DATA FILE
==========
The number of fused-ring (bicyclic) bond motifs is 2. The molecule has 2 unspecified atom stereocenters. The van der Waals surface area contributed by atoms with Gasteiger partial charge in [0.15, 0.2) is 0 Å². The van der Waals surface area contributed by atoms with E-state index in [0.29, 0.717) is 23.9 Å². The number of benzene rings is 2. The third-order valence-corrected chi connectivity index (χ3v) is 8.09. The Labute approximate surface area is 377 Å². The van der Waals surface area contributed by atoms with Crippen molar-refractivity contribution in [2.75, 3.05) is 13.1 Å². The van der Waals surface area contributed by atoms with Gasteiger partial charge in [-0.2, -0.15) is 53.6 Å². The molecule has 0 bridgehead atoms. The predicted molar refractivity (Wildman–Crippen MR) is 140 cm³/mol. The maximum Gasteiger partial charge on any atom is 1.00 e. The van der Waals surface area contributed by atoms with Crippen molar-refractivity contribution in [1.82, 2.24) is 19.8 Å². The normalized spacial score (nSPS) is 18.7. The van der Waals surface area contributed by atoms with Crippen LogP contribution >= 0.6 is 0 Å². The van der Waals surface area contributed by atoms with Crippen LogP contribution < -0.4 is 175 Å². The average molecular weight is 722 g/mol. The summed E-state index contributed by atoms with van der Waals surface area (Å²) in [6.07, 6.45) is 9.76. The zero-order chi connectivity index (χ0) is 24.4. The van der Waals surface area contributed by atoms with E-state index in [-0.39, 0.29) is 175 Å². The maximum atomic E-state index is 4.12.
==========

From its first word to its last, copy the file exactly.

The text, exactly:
The number of fused-ring (bicyclic) bond motifs is 2. The molecule has 2 unspecified atom stereocenters. The van der Waals surface area contributed by atoms with Gasteiger partial charge in [0.15, 0.2) is 0 Å². The van der Waals surface area contributed by atoms with E-state index in [0.29, 0.717) is 23.9 Å². The number of benzene rings is 2. The third-order valence-corrected chi connectivity index (χ3v) is 8.09. The Labute approximate surface area is 377 Å². The van der Waals surface area contributed by atoms with Crippen molar-refractivity contribution in [2.75, 3.05) is 13.1 Å². The van der Waals surface area contributed by atoms with Gasteiger partial charge in [-0.2, -0.15) is 53.6 Å². The molecule has 0 bridgehead atoms. The predicted molar refractivity (Wildman–Crippen MR) is 140 cm³/mol. The maximum Gasteiger partial charge on any atom is 1.00 e. The van der Waals surface area contributed by atoms with Crippen molar-refractivity contribution in [1.82, 2.24) is 19.8 Å². The normalized spacial score (nSPS) is 18.7. The van der Waals surface area contributed by atoms with Crippen LogP contribution >= 0.6 is 0 Å². The van der Waals surface area contributed by atoms with Crippen LogP contribution < -0.4 is 175 Å². The average molecular weight is 722 g/mol. The summed E-state index contributed by atoms with van der Waals surface area (Å²) in [6.07, 6.45) is 9.76. The zero-order chi connectivity index (χ0) is 24.4. The van der Waals surface area contributed by atoms with E-state index in [-0.39, 0.29) is 175 Å². The maximum atomic E-state index is 4.12.